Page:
Objective: This study sought to further examine the relationship between compensation-seeking status and reporting of symptoms among combat veterans who were evaluated for posttraumatic stress disorder (PTSD). Methods: Archival data were drawn for 320 adult male combat veterans who were consecutively evaluated at a Department of Veterans Affairs (VA) PTSD outpatient clinic from 1995 to 1999. The veterans were compared on variables from their clinical evaluation, including diagnostic status and self-report measures such as the Minnesota Multiphasic Personality Inventory-2, which includes scales designed to detect feigned or exaggerated psychopathology. Results: Compensation-seeking veterans reported significantly more distress across domains of psychopathology, even after the effects of income had been controlled for and despite an absence of differences in PTSD diagnoses between groups. However, compensation-seeking veterans also were much more likely to overreport or exaggerate their symptoms than were non-compensation-seeking veterans. Conclusions: This study provided further evidence that VA disability compensation incentives influence the way some veterans report their symptoms when they are being evaluated for PTSD. These data suggest that current VA disability policies have problematic implications for the delivery of clinical care, evaluation of treatment outcome, and rehabilitation efforts within the VA.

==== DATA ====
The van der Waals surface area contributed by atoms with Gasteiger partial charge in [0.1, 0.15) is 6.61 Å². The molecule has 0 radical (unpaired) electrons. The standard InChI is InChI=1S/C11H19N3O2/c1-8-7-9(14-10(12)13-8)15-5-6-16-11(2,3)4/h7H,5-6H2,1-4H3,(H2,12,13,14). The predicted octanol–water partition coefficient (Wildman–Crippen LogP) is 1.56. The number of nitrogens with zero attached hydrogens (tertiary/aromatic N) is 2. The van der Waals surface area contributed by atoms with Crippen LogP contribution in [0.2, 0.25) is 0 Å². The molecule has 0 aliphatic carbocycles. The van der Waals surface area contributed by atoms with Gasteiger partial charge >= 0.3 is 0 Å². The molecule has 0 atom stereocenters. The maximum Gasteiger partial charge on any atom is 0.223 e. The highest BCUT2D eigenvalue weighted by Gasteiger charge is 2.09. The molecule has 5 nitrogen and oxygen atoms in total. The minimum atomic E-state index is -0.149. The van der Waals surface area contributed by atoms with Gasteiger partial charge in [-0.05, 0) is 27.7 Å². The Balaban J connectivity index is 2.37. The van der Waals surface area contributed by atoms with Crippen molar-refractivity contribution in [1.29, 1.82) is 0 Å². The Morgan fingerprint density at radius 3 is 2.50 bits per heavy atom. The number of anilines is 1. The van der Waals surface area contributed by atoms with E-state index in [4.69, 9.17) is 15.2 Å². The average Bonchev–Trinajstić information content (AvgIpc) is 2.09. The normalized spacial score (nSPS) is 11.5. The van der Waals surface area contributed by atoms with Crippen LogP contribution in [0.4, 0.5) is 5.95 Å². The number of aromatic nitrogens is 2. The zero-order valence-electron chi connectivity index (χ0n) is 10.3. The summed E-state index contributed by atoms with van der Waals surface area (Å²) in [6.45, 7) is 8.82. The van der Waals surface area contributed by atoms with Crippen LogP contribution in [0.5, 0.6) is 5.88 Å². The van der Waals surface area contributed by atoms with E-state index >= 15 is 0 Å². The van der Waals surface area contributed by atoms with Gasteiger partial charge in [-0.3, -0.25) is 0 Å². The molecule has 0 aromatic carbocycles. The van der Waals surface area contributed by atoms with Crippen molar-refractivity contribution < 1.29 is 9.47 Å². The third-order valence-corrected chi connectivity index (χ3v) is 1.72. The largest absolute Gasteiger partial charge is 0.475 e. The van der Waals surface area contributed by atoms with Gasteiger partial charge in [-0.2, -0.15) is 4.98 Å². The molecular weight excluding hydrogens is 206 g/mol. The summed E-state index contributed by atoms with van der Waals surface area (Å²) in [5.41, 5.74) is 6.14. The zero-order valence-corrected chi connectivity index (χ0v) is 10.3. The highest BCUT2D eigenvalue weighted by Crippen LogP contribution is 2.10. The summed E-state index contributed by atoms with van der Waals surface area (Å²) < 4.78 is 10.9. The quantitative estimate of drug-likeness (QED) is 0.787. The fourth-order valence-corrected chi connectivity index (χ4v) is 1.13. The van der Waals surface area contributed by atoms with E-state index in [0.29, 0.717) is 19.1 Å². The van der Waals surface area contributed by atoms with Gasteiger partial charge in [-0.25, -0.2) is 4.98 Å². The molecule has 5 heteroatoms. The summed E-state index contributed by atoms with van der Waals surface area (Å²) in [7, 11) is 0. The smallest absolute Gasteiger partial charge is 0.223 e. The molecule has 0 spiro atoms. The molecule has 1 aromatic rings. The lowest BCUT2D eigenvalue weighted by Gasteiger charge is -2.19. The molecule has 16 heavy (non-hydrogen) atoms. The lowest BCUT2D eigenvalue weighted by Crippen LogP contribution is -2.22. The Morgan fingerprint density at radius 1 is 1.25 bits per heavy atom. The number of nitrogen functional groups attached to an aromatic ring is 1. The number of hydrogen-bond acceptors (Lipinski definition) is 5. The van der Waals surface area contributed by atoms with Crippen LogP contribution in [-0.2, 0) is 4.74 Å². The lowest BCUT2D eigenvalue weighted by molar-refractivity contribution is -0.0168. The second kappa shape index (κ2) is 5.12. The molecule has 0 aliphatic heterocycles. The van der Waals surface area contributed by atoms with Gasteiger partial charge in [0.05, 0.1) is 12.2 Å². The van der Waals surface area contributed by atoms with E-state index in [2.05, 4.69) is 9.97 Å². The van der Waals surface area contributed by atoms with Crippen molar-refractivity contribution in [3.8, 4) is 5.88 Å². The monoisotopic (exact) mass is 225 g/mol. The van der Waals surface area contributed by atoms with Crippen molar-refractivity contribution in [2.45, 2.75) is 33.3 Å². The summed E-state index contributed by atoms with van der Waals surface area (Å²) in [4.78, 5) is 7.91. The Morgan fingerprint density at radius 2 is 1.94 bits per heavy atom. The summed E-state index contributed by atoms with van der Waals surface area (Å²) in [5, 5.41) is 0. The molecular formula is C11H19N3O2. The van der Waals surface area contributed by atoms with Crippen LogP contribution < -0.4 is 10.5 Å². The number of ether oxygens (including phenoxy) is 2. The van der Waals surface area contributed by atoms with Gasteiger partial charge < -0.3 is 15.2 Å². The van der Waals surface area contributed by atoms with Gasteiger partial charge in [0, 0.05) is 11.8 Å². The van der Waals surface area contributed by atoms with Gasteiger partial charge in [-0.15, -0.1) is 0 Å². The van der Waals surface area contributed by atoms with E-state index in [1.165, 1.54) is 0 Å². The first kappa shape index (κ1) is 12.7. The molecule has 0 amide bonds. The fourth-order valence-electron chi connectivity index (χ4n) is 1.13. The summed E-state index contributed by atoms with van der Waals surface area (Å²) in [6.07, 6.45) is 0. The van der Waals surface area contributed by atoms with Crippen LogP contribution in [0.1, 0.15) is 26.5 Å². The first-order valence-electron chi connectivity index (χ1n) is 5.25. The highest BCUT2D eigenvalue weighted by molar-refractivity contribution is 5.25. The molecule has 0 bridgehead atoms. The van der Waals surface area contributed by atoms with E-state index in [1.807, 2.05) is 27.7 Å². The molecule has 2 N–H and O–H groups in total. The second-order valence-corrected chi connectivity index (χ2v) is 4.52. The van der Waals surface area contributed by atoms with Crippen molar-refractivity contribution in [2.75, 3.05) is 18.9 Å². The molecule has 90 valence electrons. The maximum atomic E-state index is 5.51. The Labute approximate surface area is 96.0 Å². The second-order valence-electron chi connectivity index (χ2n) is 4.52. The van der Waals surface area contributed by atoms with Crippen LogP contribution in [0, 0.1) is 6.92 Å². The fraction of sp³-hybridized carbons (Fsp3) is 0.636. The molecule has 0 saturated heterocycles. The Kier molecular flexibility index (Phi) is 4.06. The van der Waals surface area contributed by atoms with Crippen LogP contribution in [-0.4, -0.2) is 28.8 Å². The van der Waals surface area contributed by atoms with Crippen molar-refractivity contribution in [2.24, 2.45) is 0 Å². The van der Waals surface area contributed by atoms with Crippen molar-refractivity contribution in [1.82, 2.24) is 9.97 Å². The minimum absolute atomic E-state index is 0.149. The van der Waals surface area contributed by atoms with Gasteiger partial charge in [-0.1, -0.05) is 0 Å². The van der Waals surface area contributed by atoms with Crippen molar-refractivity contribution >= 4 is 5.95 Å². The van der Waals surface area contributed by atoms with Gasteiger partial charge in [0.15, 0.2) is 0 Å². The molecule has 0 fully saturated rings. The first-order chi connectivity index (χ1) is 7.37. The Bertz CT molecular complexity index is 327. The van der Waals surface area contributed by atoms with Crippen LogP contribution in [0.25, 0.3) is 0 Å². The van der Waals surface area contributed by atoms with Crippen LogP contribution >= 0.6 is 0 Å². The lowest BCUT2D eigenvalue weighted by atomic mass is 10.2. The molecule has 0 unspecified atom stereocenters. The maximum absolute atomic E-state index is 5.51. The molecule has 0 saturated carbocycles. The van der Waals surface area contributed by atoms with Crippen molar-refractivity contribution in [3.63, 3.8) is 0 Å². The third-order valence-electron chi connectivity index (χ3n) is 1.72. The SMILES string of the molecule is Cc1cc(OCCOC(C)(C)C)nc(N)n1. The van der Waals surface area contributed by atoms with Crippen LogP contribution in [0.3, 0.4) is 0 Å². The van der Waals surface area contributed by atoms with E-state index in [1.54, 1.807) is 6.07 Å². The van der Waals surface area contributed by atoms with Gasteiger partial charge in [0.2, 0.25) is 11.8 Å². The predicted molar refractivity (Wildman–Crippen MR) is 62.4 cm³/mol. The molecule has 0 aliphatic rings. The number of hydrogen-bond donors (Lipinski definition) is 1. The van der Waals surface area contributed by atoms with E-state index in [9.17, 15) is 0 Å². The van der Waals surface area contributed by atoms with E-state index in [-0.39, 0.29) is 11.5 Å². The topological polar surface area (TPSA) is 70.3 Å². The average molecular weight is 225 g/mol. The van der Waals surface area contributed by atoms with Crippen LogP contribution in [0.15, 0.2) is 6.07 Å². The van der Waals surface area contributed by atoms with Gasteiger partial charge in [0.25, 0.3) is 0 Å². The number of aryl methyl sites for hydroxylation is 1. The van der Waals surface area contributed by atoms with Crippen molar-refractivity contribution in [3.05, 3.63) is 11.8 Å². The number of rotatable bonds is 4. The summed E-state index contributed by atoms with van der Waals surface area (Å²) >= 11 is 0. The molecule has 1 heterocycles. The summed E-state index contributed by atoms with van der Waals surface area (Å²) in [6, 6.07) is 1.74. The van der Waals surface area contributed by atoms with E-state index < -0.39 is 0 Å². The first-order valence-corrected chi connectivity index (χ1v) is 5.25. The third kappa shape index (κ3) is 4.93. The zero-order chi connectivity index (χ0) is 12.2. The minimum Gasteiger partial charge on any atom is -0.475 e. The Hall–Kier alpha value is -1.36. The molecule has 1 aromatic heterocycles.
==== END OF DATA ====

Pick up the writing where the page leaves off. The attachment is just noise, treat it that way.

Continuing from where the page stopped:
ASJC Scopus subject areas
- Psychiatry and Mental health